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AIDS. 2018 Nov 19. doi: 10.1097/QAD.0000000000002077. [Epub ahead of print]

Success and failure of initial antiretroviral therapy in adults: an updated systematic review of 77,999 subjects from 1994 to 2017.

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Centre for Applied Medical Research, St Vincent's Hospital.
University of New South Wales, Sydney, Australia.



We updated a prior systematic review of initial ART efficacy through Week 144.


Studies (1994-July 2017) were drawn from PubMed,, Cochrane Library, and major conferences; design, eligibility, subject and ART data were abstracted. Outcomes are expressed as group size-weighted means. Mixed-effects meta-regression was used to identify sources of efficacy heterogeneity.


Within 354 groups (181 studies, 77,999 subjects), principal backbones were tenofovir-emtricitabine (TDF/TAF-FTC) (44.2%), thymidine-based (27.7%), and abacavir-lamivudine (9.7%). Principal anchors were non-nucleoside analogue (49.7%), boosted protease inhibitor (28.1%) and integrase inhibitor (INSTI; 11.5%). Mean intention-to-treat efficacy (RNA<50 copies/mL) was 71.3%, 63.5% (145 groups) and 61.8% (48 groups) at Weeks 48, 96, and 144, respectively (for post-2010 studies, 83.8%, 79.9% and 77.1%). TDF/TAF-FTC and INSTI were independent predictors of greater efficacy at Weeks 48, 96 and 144. Additional independent predictors at Week 48 were pre-ART resistance genotyping, higher baseline CD4 count and once-daily ART. Fewer pills per day predicted greater efficacy at Weeks 96 and 144. Phase-4 studies yielded progressively inferior efficacy than phase-3 studies (difference 5.1% at Week 48, 15.8% at Week 144). Cessation through Week 144 overall (29.4%) and for adverse events (8.9%) declined over time, but cessation for virological failure (5.2%) did not.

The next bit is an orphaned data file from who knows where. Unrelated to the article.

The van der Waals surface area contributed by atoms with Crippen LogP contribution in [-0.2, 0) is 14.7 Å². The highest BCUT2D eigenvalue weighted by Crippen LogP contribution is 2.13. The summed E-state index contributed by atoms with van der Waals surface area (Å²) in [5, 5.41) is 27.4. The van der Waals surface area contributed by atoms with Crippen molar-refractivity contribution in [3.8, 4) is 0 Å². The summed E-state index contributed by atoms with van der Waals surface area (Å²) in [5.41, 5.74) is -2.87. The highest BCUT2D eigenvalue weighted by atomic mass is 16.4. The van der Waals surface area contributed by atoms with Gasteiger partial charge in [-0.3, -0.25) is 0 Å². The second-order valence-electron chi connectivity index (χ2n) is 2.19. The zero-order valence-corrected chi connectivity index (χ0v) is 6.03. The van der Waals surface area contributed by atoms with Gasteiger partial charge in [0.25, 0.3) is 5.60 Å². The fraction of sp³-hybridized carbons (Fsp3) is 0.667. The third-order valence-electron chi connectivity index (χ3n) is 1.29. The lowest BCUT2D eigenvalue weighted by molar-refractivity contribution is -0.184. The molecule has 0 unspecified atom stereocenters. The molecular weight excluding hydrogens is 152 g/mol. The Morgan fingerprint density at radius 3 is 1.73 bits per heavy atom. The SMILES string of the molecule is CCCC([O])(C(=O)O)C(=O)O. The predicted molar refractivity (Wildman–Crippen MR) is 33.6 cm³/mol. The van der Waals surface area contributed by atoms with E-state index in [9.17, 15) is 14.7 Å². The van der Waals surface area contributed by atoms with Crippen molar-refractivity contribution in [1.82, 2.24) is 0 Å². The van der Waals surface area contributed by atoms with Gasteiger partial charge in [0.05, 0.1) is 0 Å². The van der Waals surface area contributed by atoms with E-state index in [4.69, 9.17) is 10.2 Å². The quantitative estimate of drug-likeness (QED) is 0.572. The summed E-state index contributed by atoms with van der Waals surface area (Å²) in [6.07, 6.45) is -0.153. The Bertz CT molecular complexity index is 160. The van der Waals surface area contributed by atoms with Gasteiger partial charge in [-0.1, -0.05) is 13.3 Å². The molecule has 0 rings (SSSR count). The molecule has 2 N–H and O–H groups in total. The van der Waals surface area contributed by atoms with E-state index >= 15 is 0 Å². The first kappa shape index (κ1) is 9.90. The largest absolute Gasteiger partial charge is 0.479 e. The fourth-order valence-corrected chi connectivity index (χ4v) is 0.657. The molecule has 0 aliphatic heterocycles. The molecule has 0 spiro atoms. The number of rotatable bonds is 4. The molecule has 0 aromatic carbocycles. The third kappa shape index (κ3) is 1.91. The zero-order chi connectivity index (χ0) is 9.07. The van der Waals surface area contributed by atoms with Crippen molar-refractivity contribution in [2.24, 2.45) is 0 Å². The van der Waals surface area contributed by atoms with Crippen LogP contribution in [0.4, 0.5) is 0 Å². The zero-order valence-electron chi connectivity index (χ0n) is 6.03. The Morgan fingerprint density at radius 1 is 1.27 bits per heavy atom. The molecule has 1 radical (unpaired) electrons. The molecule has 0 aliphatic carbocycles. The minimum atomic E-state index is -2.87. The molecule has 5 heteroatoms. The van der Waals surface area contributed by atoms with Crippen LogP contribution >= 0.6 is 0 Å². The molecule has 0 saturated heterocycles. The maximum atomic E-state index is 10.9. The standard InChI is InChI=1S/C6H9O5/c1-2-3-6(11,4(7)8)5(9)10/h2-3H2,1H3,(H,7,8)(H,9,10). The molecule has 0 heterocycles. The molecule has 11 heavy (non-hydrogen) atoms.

Initial ART efficacy continues to improve, but >20% of post-2010 subjects failed over 3 years. Real-world efficacy is lower than in phase-3 trials. Guidelines should list non-INSTI-based initial ART as non-preferred. Strategies are needed to improve access to pre-ART genotyping and to increase early initiation of once-daily ART.

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